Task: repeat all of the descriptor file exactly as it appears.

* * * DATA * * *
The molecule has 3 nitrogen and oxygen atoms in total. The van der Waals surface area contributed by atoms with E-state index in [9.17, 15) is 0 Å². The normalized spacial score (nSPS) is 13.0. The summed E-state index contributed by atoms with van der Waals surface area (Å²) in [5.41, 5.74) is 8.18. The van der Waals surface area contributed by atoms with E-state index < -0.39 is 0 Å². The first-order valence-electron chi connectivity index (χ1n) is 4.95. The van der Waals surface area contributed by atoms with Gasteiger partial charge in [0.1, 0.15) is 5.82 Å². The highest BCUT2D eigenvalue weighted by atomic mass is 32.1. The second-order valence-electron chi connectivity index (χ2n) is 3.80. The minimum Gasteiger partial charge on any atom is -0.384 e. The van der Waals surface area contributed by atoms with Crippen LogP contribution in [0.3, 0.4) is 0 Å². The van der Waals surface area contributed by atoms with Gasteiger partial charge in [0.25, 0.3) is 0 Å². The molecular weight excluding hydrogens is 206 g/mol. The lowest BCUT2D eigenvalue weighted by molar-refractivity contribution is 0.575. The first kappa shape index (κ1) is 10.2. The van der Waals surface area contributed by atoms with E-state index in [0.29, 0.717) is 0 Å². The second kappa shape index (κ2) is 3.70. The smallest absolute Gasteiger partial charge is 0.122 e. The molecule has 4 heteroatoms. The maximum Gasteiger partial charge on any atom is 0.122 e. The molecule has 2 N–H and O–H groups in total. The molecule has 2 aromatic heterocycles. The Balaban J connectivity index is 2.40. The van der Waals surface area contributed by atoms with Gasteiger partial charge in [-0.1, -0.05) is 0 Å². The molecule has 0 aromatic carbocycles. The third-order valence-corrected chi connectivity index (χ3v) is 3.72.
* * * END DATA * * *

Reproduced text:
The molecule has 3 nitrogen and oxygen atoms in total. The van der Waals surface area contributed by atoms with E-state index in [9.17, 15) is 0 Å². The normalized spacial score (nSPS) is 13.0. The summed E-state index contributed by atoms with van der Waals surface area (Å²) in [5.41, 5.74) is 8.18. The van der Waals surface area contributed by atoms with E-state index < -0.39 is 0 Å². The first-order valence-electron chi connectivity index (χ1n) is 4.95. The van der Waals surface area contributed by atoms with Gasteiger partial charge in [0.1, 0.15) is 5.82 Å². The highest BCUT2D eigenvalue weighted by atomic mass is 32.1. The second-order valence-electron chi connectivity index (χ2n) is 3.80. The minimum Gasteiger partial charge on any atom is -0.384 e. The van der Waals surface area contributed by atoms with Crippen LogP contribution in [0.3, 0.4) is 0 Å². The van der Waals surface area contributed by atoms with Gasteiger partial charge in [0.25, 0.3) is 0 Å². The molecular weight excluding hydrogens is 206 g/mol. The lowest BCUT2D eigenvalue weighted by molar-refractivity contribution is 0.575. The first kappa shape index (κ1) is 10.2. The van der Waals surface area contributed by atoms with E-state index in [0.29, 0.717) is 0 Å². The second kappa shape index (κ2) is 3.70. The smallest absolute Gasteiger partial charge is 0.122 e. The molecule has 4 heteroatoms. The maximum Gasteiger partial charge on any atom is 0.122 e. The molecule has 2 N–H and O–H groups in total. The molecule has 2 aromatic heterocycles. The Balaban J connectivity index is 2.40. The van der Waals surface area contributed by atoms with Gasteiger partial charge in [-0.1, -0.05) is 0 Å². The molecule has 0 aromatic carbocycles. The third-order valence-corrected chi connectivity index (χ3v) is 3.72.